Have they tested their set ups to what happens in vehicle accident such as collisions and roll-overs? The stuff may well come flying off and kill folks inside.

Have they tested to see what the extra weight and placement will do to the suspensions, transmissions, welds, joints etc? They may end up with a bunch of broken vehicles in very short order and not be able to perform their mission.

What threats are they trying to defeat? Have they done a proper threat analysis for the mission they are to perform? Does their add-on armor defeat the threat? I bet they just pulled info out of the paper and press and decided what to do. They may have a false sense of security too, as the armor may not be able to defeat the most prevalent threat.

How much load capacity have they lost in putting on this armor? How much mobility? They may not be able to perform their mission. Or worse, their vehicles may become so slow that they cannot effectively drive out of an ambush, especially in rough terrain.

Up-armoring of unarmored tactical wheeled vehicles is not easy. The reason the army does not allow units to this is for all of the above reasons. The Commander of this unit allowed for unauthorized modifications to his fleet. He may be brought to task for this.

BeLikeTrey
December 27, 2003, 11:47 AM
Of course I'm of the mind to duct tape steel plates to my back. Whatever gives me a better chance of survival. (really though, whatever improves my survivability....)

Other side of it, could it put me at more risk by a breakdown in a hot zone..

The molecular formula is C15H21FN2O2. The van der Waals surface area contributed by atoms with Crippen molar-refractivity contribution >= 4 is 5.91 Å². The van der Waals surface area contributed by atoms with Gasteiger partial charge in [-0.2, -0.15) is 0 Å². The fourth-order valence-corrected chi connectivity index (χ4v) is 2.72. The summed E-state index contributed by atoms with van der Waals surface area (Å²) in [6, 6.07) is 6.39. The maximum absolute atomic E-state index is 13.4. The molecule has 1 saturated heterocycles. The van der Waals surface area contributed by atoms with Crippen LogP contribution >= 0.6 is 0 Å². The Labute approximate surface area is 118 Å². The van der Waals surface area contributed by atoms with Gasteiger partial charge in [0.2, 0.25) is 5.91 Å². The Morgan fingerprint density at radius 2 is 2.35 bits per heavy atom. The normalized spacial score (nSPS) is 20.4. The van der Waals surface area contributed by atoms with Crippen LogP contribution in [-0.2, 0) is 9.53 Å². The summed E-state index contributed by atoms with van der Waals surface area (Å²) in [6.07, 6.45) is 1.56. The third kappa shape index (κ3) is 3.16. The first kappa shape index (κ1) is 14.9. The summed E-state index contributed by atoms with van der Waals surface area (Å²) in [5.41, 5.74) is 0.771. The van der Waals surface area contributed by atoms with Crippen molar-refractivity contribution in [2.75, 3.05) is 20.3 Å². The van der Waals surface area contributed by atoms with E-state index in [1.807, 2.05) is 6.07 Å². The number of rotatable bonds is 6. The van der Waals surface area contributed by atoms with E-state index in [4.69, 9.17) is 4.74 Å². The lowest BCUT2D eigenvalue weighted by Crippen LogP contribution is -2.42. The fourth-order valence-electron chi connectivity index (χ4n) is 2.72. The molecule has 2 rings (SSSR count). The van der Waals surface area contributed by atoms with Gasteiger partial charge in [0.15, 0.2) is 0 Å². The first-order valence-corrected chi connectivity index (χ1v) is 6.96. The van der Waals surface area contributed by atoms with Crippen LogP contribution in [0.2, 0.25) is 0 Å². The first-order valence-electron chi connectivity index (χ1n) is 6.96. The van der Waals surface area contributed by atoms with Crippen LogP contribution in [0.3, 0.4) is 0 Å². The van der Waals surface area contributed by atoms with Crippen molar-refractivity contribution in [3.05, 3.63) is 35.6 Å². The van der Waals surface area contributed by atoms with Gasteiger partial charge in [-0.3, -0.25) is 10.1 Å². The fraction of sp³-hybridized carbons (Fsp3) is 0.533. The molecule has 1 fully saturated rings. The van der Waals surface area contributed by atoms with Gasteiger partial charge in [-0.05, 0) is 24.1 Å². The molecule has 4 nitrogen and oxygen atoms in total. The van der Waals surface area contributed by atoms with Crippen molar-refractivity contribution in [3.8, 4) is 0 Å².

Good thread guys! This one has me on the fence and teetering back and forth.

riverdog
December 27, 2003, 12:18 PM
There is a lot more to up-armoring vehicles than simply bolting steel to vulnerable places. In this case they are replacing canvas and thin flooring with 1/4" steel. They are obviously focusing the armor to protect the personnel and shouldn't add that much weight to the gross of the truck. As for whether the steel is the appropriate type, since it's replacing canvas, I'd think that any quality steel would be an improvement. Rifle fire and RPG's could remain a problem, but would the canvas be better? A mine going off may still seriously damage the vehicle, but if the driver and walk away because of a little more steel between him and the blast, that's a good thing.

I fail to see a significant downside to additional armor.

AZTOY
December 27, 2003, 12:22 PM
I work in a radio shelter for the Army.The shelter goes on the back of humvee (M998 Truck) and the shelter is made of THIN fiberglass . :uhoh:

I understand why thay what to add more armor. I have seen the picture of shelter and humvee that have been hit.:what: